The DOL issued guidance reminding responsible 401(k) plan fiduciaries of their ongoing duty to monitor investments and cautioning that the DOL “has serious concerns about the prudence of a fiduciary’s decision to expose a 401(k) plan’s participants to direct investments in cryptocurrencies, or other products whose value is tied to cryptocurrencies.” The DOL listed five reasons why cryptocurrency investments and their derivatives (collectively, “Crypto”) may not be a prudent selection at this time and threatened that 401(k) plan fiduciaries who allow Crypto as an investment option (even if through a brokerage window) “should expect to be questioned about how they can square their actions with their duties of prudence and loyalty.” Accordingly, 401(k) plan fiduciaries who are contemplating including or retaining Crypto as a plan investment option should factor this DOL guidance into their decision-making process. Compliance Assistance Release No. 2022-01 is available here.
The DOL recently issued Field Assistance Bulletin No. 2021-02 (the “Bulletin”) announcing a delay in the enforcement of Prohibited Transaction Exemption 2020-02, Improving Investment Advice for Workers & Retirees (“PTE 2020-02”). PTE 2020-02 was adopted by the DOL on December 18, 2020, and sets forth several requirements that investment advice fiduciaries who rely on the exemption must satisfy when providing advice, which we previously discussed on our blog here and here. PTE 2020-02 became effective on February 16, 2021, but the DOL previously provided transitional relief through December 20, 2021. In the Bulletin, the DOL announced a temporary enforcement policy which provides that (i) for the period from December 21, 2021 through January 31, 2022, the DOL will not pursue prohibited transaction claims against investment advice fiduciaries who are working diligently and in good faith to comply with the impartial conduct standards for transactions that are exempted under PTE 2020-02… Continue Reading
On March 10, 2021, the DOL released an enforcement policy statement (the ?Ç£Statement?Ç¥), which announced that until the DOL publishes further guidance, it will not enforce the recently issued ?Ç£Financial Factors in Selecting Plan Investments?Ç¥ final rule (the ?Ç£ESG Rule?Ç¥) and the ?Ç£Fiduciary Duties Regarding Proxy Voting and Shareholder Rights?Ç¥ final rule (the ?Ç£Proxy Voting Rule?Ç¥, together with the ESG Rule referred to herein as, the ?Ç£Final Rules?Ç¥). The ESG Rule generally required plan fiduciaries to select investments and investment courses of action based solely on consideration of ?Ç£pecuniary factors,?Ç¥ and the Proxy Voting Rule set forth a plan fiduciary?ÇÖs obligations when voting proxies and exercising other shareholder rights in connection with plan investments. The implementation of the ESG Rule in particular has caused concerns for plan fiduciaries about the use of environment, social, and governance considerations in its investment decisions and has been met with increasing criticism from a… Continue Reading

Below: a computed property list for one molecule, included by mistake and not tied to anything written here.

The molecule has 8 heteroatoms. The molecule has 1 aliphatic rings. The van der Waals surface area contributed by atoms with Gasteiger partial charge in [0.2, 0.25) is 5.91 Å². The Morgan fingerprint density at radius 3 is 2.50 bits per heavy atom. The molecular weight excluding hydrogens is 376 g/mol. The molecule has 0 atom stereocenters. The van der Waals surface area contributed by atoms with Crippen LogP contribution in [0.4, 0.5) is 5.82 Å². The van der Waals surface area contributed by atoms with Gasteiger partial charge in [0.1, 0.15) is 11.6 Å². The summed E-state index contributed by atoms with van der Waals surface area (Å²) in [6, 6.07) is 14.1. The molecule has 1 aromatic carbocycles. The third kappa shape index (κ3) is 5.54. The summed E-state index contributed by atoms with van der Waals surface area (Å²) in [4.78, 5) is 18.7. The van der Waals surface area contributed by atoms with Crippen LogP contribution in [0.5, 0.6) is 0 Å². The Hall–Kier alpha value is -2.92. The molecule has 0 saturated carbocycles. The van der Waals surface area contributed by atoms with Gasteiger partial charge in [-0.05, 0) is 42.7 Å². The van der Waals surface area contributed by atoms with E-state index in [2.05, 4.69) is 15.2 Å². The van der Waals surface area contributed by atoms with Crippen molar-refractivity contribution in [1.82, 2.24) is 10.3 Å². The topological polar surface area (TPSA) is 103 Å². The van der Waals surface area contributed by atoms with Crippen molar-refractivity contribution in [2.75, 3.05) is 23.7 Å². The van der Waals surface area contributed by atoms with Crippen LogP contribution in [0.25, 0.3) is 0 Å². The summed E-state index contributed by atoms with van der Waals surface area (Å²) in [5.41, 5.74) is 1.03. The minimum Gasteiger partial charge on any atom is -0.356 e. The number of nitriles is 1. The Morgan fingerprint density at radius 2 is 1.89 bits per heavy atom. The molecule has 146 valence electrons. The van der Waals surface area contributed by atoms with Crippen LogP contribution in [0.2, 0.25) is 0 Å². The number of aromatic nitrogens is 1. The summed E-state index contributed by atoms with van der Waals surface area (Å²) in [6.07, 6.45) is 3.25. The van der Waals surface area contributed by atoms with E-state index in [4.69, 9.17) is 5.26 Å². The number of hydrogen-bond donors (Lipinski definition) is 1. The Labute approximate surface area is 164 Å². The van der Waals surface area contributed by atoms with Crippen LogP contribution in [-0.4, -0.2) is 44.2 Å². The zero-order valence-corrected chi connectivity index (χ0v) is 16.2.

Companies sponsoring a 401(k) plan to help their employees save for retirement often form an investment committee to help select plan investments without realizing the duties that the committee assumes.?á To help prevent investment committee members from unintentionally breaching their fiduciary duties, companies periodically review their investment committee compliance and should keep complete records of appointments, policies, and procedures.?á The following investment committee checklist can be a starting point for this review: Review the underlying plan document to determine who it lists as the ?Ç£named fiduciary?Ç¥.?á Most plan documents provided by third party administrators list the ?Ç£plan sponsor?Ç¥ as the named fiduciary, which means the board of directors is the governing body responsible for acting as a fiduciary, absent a delegation of such fiduciary responsibility by the board of directors to a committee.?á If your plan lists the ?Ç£plan sponsor?Ç¥ as the named fiduciary and you have a committee selecting… Continue Reading
The DOL recently updated its ?Ç£investment duties?Ç¥ regulation to provide further guidance in light of recent trends in environmental, social, and governance (?Ç£ESG?Ç¥) investing, which we previously posted on our blog here. As the DOL increases its investigations and inquiries into ESG investments held by retirement plans, plan fiduciaries should review their plan investments and policies to: (i) determine if their retirement plans hold any ESG-type investments, and (ii) if they do hold such investments, (a) review their investment policy statements (?Ç£IPS?Ç¥) and evaluate whether such policies comply with the current rules for ESG investments (and will comply going forward with the DOL?ÇÖs guidance), and (b) confirm whether such investments remain appropriate for the plan. Plan fiduciaries may need to consult with their financial/plan advisors to determine if ESG-type investments are currently held by their plan. If a plan holds ESG investments and the IPS does not address such investments,… Continue Reading